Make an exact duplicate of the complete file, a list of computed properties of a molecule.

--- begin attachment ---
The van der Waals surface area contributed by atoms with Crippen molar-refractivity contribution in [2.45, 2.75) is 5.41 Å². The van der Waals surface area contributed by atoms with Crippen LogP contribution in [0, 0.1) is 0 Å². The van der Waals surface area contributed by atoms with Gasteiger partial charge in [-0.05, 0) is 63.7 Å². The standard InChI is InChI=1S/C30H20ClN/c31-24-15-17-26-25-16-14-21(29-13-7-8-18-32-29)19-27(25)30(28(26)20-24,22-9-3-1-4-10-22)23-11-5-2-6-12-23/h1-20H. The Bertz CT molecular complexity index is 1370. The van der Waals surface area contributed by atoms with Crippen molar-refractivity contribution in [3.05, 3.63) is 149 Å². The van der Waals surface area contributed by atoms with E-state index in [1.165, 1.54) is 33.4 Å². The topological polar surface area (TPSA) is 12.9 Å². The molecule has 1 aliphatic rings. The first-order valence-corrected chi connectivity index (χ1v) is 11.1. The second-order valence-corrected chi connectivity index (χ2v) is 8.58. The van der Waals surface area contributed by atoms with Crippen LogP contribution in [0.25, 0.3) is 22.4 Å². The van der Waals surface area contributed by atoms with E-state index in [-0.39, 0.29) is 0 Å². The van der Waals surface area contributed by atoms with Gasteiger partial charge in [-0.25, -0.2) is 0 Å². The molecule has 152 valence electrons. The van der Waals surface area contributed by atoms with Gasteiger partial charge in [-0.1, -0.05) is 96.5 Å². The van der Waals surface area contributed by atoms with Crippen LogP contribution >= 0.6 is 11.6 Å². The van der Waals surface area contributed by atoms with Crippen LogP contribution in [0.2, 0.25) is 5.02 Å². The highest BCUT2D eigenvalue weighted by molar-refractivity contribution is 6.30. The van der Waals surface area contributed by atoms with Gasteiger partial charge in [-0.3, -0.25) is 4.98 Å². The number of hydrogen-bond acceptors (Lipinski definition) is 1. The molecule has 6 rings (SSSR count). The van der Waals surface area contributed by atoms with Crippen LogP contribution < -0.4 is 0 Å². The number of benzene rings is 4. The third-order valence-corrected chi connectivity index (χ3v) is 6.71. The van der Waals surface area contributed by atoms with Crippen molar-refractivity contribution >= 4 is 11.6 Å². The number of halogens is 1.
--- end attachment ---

The van der Waals surface area contributed by atoms with Crippen molar-refractivity contribution in [2.45, 2.75) is 5.41 Å². The van der Waals surface area contributed by atoms with Crippen LogP contribution in [0, 0.1) is 0 Å². The van der Waals surface area contributed by atoms with Gasteiger partial charge in [-0.05, 0) is 63.7 Å². The standard InChI is InChI=1S/C30H20ClN/c31-24-15-17-26-25-16-14-21(29-13-7-8-18-32-29)19-27(25)30(28(26)20-24,22-9-3-1-4-10-22)23-11-5-2-6-12-23/h1-20H. The Bertz CT molecular complexity index is 1370. The van der Waals surface area contributed by atoms with Crippen molar-refractivity contribution in [3.05, 3.63) is 149 Å². The van der Waals surface area contributed by atoms with E-state index in [1.165, 1.54) is 33.4 Å². The topological polar surface area (TPSA) is 12.9 Å². The molecule has 1 aliphatic rings. The first-order valence-corrected chi connectivity index (χ1v) is 11.1. The second-order valence-corrected chi connectivity index (χ2v) is 8.58. The van der Waals surface area contributed by atoms with Crippen LogP contribution in [0.25, 0.3) is 22.4 Å². The van der Waals surface area contributed by atoms with E-state index in [-0.39, 0.29) is 0 Å². The van der Waals surface area contributed by atoms with Gasteiger partial charge in [-0.25, -0.2) is 0 Å². The molecule has 152 valence electrons. The van der Waals surface area contributed by atoms with Gasteiger partial charge in [-0.1, -0.05) is 96.5 Å². The van der Waals surface area contributed by atoms with Crippen LogP contribution >= 0.6 is 11.6 Å². The van der Waals surface area contributed by atoms with Crippen LogP contribution in [0.2, 0.25) is 5.02 Å². The highest BCUT2D eigenvalue weighted by molar-refractivity contribution is 6.30. The van der Waals surface area contributed by atoms with Gasteiger partial charge in [-0.3, -0.25) is 4.98 Å². The number of hydrogen-bond acceptors (Lipinski definition) is 1. The molecule has 6 rings (SSSR count). The van der Waals surface area contributed by atoms with Crippen LogP contribution < -0.4 is 0 Å². The number of benzene rings is 4. The third-order valence-corrected chi connectivity index (χ3v) is 6.71. The van der Waals surface area contributed by atoms with Crippen molar-refractivity contribution >= 4 is 11.6 Å². The number of halogens is 1.